Some days there is a lot of work, some days it is lighter, and some days there is simply so much to do that it can feel incredibly overwhelming. Even when we are clear on our boundaries and we know how to offload some of our work so we can stay focused, we still have more to do than would seem humanly possible. So how do I recommend staying in the flow, getting all the work done, and not losing your mind, your marriage, or your health?
Get It Out Of Your Head
Here is a process that helps get your overwhelming list out of your head so you, and others, can work on it.
- Start by creating a list of all the items you have to do (not just the work stuff)
- Highlight the items that will affect your bottom line – revenue-generating items. Things like calling back prospects, editing a book, training that will get you a specific client, creating a proposal, etc.
- Use a different highlighter colour to highlight anything that is personal. For instance, driving kids places, banking, license renewals, calls, etc.
- Put a star beside anything that must be done immediately. For instance, I had to make time to drive my daughter to school early the other day to catch the bus for a trip to the music competition. There was no moving this task so it had to get done at that time.
- Create a list of six items to work on for the day. Start with your asterisk-marked items. Put time-bound items first (e.g. must be done by 9 am) and then revenue generating.
When I did this I found that out of a list of 24 important items I had to do, 4 of which were revenue generating, 6 were personal items, and 5 items marked with an asterisk to work on today, only 2 items overlapped. The items with an asterisk made it into my to-do list for the day with the revenue generating items at the top of the list. If I had just focused on the revenue generating, I would not be able to clear my list or feel I was accomplishing anything because I would still have items that were more urgent on my list. Sometimes seeing them in colour helps prioritize the task easier.
Now that you have your list of 6 things to accomplish for the day, get them in to your calendar. To do this you need to know how long something will take. To drive my daughter to school it is 25 minutes round-trip. I booked 30 minutes in my calendar and knew that at the end of the trip I will have completed everything that is required for me to do. Now if that item was a strategy call, I first have to review a survey I ask people to fill out before we chat, then I have to do the call, and then I have to do the follow-up. The entire task may take an hour. The challenge with intake calls is I book them back-to-back, meaning I have to review all surveys before I start the calls and I then have to do all the follow-up after the calls. It is similar to having three blocks of time to perform three distinct tasks. I block the time before the calls for reviews, do the calls, then block time after the calls for entering information into my database and returning information to clients/prospects that asked for info.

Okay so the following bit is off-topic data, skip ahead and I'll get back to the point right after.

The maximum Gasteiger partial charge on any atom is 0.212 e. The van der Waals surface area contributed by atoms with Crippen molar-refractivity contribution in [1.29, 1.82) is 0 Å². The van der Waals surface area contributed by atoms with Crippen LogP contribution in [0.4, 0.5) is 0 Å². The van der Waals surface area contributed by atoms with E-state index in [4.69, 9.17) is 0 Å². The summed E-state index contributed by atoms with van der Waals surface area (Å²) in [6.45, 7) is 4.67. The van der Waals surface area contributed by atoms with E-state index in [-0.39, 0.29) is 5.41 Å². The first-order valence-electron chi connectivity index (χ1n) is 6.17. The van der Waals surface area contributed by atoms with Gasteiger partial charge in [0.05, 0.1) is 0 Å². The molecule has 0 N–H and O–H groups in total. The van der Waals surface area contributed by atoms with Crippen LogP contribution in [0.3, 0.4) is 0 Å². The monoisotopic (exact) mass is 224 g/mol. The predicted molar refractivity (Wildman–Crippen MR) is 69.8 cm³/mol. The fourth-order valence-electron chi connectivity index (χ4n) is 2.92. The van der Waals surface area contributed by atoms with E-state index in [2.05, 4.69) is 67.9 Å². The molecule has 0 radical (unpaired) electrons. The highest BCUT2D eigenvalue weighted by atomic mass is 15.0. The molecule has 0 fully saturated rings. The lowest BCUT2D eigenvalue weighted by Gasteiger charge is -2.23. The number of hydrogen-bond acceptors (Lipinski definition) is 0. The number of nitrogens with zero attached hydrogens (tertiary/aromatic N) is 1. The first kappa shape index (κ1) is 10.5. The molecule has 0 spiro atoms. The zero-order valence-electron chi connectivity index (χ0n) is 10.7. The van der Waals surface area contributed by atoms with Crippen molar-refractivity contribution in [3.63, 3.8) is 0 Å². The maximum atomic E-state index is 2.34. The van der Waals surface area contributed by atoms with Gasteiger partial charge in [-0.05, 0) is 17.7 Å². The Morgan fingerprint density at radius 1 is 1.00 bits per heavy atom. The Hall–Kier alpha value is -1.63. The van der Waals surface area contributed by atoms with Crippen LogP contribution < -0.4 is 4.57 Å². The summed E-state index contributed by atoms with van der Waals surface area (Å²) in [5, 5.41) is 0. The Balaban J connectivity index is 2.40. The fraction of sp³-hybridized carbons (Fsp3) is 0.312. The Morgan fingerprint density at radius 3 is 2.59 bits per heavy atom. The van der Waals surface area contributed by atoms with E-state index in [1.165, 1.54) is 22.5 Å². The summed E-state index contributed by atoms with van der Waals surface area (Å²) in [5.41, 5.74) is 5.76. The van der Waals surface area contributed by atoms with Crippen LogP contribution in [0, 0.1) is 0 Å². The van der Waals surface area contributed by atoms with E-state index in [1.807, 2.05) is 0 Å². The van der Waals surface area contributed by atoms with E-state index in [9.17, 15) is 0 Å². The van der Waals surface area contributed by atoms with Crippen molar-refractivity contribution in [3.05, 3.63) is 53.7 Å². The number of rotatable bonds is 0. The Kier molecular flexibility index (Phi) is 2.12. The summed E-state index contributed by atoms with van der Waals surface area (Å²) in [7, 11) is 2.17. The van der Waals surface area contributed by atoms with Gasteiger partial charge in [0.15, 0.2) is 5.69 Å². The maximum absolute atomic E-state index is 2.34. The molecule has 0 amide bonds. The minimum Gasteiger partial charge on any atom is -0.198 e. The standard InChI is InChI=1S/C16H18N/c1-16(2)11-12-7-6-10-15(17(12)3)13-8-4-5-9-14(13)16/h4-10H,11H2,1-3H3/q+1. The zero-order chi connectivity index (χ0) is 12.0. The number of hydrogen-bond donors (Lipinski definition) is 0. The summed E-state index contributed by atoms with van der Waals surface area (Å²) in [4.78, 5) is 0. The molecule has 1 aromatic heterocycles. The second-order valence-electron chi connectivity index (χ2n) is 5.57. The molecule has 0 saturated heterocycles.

The key here is to make sure that none of these blocks are longer than 90 minutes. You will find that you are more productive if you give your brain, and body a break every 60-90 minutes. Take a break and then change direction. Use your calendar alarm or a stove timer to remind you to break and change.
If your day is filled with important, urgent, personal work then understand that this is what needs to happen. Recently, my father-in-law was ill and could no longer live in a city alone with no family near. My brother-in-law flew in from NYC to arrange the transfer all his father’s financial and legal aspects of his life while Brian and I researched retirement homes in our city for him to move to. It took a full 9 hours to visit and evaluate the top 5 homes we had picked from our research. It was an entire day I was unable to really focus on my work, but it was important and it got done. Funny thing is, by saying exactly which day we were able to do this work and not just running at the time the flags went up, we were so much more efficient and focused. Plus, my other work that had to get done also got done. I let go of the worry of “I don’t have time” and looked at what I could do now from my list. I admit I’ve had a few, very long days, but I still made time for my yoga and meditation in the morning, as well as breaks for coffee with friends and time for my kids. When you know what has to get done, and what order it needs to get done in, it will make you most efficient, the work will get done, and you won’t lose your mind doing it.